alcohol and intuitive eating: part two
Last week, I wrote a post about navigating alcohol in eating disorder recovery (if you haven’t read it yet, you can check it out here! Recommend reading that first as many of those tips still apply.) This week, I want to dive into navigating alcohol in intuitive eating.
Same as last week, I want to be clear up top that alcohol does not need to be part of your relationship with food - ever. If it’s not safe for you for any reason, honor yourself in whatever ways you need. If you don’t like it, don’t drink it. The point of this post is for people who are safe to consume alcohol who are curious about how this fits in to intuitive eating and is written assuming this is the case for you - if alcohol isn’t safe, feel free to skip this post altogether.
Alcohol in intuitive eating can be tricky to navigate for many reasons including that unlike food, alcohol isn’t necessary. But the goal of recovery and/or healing your relationship with food is return to or create a life in which you can live by your values and not let food and body control your life. Alcohol may or may not be part of this equation. In my practice, I see various ways diet culture has influenced people’s decision to drink (or not to drink). If you need proof, see the alarming number of restaurants that are adding “light & fresh” cocktail sections to their menus (more on that in a bit). The goal of intuitive eating is to unlearn diet culture and figure out what makes sense for you. Before diet culture took hold, was a glass of wine with dinner something you enjoyed? Did you enjoy going out for a few drinks with friends? Were brewery tours something you looked forward to?
Not all the principles of intuitive eating apply to alcohol (honoring your hunger and fullness don’t necessarily make sense here), but there are certain facets that are worth exploring in the context of alcohol if you are curious about ways to include it in a way that feels good for you mentally, physically, and emotionally:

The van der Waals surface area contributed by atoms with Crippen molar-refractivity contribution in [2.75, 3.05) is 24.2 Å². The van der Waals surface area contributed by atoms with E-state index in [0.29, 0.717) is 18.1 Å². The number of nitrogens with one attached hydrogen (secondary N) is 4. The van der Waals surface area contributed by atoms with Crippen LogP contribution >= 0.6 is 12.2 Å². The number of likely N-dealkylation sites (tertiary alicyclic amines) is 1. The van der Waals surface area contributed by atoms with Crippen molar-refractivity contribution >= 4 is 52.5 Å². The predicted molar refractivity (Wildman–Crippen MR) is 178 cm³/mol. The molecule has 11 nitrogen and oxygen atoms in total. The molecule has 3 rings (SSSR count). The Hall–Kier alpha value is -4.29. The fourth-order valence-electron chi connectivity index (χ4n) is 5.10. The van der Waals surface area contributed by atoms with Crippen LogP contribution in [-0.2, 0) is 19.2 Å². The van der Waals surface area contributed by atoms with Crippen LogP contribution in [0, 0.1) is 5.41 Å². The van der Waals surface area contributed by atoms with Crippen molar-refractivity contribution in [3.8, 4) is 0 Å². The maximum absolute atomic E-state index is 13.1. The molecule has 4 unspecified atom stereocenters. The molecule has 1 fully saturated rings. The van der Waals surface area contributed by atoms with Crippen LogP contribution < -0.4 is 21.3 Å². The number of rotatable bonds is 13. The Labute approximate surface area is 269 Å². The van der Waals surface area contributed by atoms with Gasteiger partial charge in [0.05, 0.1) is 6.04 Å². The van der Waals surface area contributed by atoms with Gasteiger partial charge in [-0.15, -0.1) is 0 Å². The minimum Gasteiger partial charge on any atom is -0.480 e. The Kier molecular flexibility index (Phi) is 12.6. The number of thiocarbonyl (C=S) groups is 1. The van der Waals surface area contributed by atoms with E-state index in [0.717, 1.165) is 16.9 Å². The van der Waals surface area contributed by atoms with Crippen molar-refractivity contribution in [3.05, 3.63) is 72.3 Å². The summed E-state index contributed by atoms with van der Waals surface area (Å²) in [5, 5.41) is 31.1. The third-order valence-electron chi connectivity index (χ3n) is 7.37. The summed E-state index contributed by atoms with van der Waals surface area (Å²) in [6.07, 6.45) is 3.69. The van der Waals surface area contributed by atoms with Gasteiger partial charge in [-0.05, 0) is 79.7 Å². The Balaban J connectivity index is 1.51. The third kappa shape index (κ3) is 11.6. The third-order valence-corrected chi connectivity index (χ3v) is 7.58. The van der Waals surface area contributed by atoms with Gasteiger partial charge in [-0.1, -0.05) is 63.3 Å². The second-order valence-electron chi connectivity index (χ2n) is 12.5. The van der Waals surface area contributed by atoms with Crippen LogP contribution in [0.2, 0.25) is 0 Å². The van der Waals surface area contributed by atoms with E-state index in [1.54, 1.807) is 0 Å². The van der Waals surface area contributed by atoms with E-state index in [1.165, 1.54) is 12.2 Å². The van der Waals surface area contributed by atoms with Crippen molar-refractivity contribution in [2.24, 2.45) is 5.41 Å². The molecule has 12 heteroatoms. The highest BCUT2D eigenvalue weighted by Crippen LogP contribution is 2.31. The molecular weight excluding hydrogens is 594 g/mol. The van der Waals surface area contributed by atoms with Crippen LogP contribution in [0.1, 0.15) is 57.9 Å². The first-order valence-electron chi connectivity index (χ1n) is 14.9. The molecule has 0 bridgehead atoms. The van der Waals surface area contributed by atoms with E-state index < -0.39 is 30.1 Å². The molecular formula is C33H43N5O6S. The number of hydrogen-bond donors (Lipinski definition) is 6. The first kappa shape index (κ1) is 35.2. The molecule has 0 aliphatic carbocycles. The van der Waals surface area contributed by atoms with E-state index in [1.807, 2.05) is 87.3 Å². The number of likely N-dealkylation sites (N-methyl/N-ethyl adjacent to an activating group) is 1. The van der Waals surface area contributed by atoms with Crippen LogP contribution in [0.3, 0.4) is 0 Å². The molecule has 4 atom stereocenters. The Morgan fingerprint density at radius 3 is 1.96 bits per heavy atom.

Honor your body. Pay attention to how your body feels. It’s no secret that alcohol can leave you feeling a little under the weather and knowing that can help you make decisions about whether you want to have that third glass of wine or not. You probably have some idea of what does/doesn’t feel good in your body - maybe sweet drinks leave you feeling kind of sick the next day, maybe red wine gives you a headache, or maybe anything more than one or two drinks leaves you tired and out-of-it the next day. Use that information to help you make decisions. Ultimately, it is your decision and there’s no right or wrong - you have autonomy over your body! Another way to think about this: my partner is quite lactose intolerant. Sometimes he avoids things that he knows will make him feel sick; sometimes he decides that it’s worth it and deals with the stomachache later. Same can go for alcohol. If there’s a celebration (wedding, birthday, etc) and you know you can take it easy the next day (or you can’t but you don’t care), then maybe it makes sense to have a few more drinks that you normally would in the context of celebration or connection. But on a regular basis, that’s probably not going to feel great in your body. As with all things intuitive eating, using both body and mind knowledge to make that decision can help you arrive at place that feels good to you.